Where you position your important subject elements determines the overall balance of your composition and it can make the difference between an interesting picture and a boring picture. From that standpoint, subject placement can easily make or break the shot, and so after gauging the light, one of the first things you’ll want to do is figure out how you’ll arrange the elements in your frame.
We often hear about the Rule of Thirds, which states that you should put important subject matter at the intersections of imaginary lines that split your frame in three sections, both horizontally and vertically. However, why is this such a critical technique?
To understand how the rule works, we need to go back through history. The Rule of Thirds is actually based on a complex mathematical formula called the Golden Ratio that was devised by the classically minded Greeks and used heavily artists such as Leonardo Da Vinci. Cathedrals were built using The Golden Ratio, as were the Parthenon, the Pyramids and Stradivarius violins.
The Golden Ratio is 1.618033988749895…, or to be more concise, 1:618. It’s derived by dividing a line or parts of geometric shapes so that the the ratio of a whole line (A) to the large segment (B), is the same as the ratio of the large segment (B) to the small segment (C). Combine these ratios within groups of ratios and lines, and you get two and three dimensional shapes that are all based on that one relationship.
The Golden Ratio is Found within many aspects of nature as well, in flowers, sea shells, fruit, insects and galaxies, which is why human vision is probably so attuned to this special geometric organization. It’s no surprise, that like our innate human perceptions about color, our perceptions about spacial visualization can be traced back to human evolution.
The human brain is hard wired towards pattern recognition, which helps us navigate and survive in complex environments. We actually prefer to see things in order so that we can quickly identify and process visual information in the world around us.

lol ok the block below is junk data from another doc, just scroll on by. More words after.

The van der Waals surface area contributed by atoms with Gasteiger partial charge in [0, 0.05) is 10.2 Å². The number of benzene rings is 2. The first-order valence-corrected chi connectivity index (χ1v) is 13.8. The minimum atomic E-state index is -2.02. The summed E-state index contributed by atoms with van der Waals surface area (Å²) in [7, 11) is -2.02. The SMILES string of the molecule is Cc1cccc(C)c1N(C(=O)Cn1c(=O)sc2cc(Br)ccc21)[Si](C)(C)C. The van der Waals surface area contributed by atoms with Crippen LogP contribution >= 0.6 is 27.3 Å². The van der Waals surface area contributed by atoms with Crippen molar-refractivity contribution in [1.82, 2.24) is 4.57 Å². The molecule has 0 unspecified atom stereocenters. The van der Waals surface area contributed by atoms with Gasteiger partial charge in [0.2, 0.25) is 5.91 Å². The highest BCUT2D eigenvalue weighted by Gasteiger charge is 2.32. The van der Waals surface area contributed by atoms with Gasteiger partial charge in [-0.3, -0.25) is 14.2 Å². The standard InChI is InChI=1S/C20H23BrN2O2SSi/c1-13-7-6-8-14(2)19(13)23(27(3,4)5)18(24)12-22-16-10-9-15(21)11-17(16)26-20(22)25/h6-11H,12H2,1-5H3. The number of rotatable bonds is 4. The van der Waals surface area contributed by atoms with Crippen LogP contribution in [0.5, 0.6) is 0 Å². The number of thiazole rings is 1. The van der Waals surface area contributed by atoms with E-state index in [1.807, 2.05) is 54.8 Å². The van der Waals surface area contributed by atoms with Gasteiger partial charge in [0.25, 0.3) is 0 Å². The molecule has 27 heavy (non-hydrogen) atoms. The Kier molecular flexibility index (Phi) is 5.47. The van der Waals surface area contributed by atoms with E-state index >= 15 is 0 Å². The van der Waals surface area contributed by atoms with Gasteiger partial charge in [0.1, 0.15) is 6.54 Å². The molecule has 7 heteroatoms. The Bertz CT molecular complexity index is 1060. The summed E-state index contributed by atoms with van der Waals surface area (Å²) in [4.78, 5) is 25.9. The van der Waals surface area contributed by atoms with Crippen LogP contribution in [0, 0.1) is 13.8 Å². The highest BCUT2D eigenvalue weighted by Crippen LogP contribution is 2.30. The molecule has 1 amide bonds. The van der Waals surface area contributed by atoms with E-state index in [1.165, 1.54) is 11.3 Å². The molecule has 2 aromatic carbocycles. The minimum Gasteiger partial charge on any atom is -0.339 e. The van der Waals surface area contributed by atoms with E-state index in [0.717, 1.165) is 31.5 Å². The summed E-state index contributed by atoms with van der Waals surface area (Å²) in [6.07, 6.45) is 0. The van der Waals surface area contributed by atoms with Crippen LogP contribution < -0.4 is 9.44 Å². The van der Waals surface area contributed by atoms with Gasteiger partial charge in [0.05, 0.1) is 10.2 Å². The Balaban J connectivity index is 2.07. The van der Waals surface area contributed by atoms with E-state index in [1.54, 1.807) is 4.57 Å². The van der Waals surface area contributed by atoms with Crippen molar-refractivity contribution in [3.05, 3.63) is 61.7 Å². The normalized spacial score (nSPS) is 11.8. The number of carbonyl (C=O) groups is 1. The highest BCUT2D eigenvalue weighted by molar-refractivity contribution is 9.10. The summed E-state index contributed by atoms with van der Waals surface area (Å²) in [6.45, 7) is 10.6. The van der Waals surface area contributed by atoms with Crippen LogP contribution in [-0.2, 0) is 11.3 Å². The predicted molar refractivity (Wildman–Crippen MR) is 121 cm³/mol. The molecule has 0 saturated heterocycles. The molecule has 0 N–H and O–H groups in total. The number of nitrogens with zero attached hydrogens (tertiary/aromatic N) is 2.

They key to this, though, is that as soon as we make sense of the visual material, our brains tend to relax and get ready to move onto the next thing.
Good photography isn’t about relaxing the brain, though, it’s about creating visual tension that engages the brain and holds the attention of our viewers.
We don’t want our viewer’s to move on too quickly, we actually want to keep their eyes wandering around in the frame as they explore the different compositional elements that we’ve includes in our images. It’s this visual tension that holds our viewers and keeps them looking for order that just isn’t there.
A photograph that doesn’t show perfect visual order is simply more interesting because it engages your brain and makes you want to look at it longer. In contrast, if you look at a picture where the subject is smack dab in the middle of the frame, your brain subconsciously recognizes this perfect order, and decides that it’s ready to move on. Done. Next picture.
Composing photos where your subject is in a seemingly random place in the frame will add a tremendous amount of interest to your imagery. Try this technique and see what you come up with the next time you’re out shooting, whether it be landscapes, sports images or portraits.
The Rule of Thirds works so well because it places subject matter in random areas around the frame and keeps it away from areas that normally indicate order by the brain’s pattern recognition software. You don’t always have to use the rule per se, but by keeping subjects out of the center, you inherently create more dynamic images.
This post is based on an except of my eBook, Making The Image- A Conceptual Guide for Creating Stronger Photographs. For more more creative photography methods and tips, check out the book, or refer a friend. It has twelve chapters, almost 14,000 words, tons of full page photo examples to illustrate, it looks great on tablets, and best part, it only costs about the same as a two or three days worth of joe at the coffee shack.
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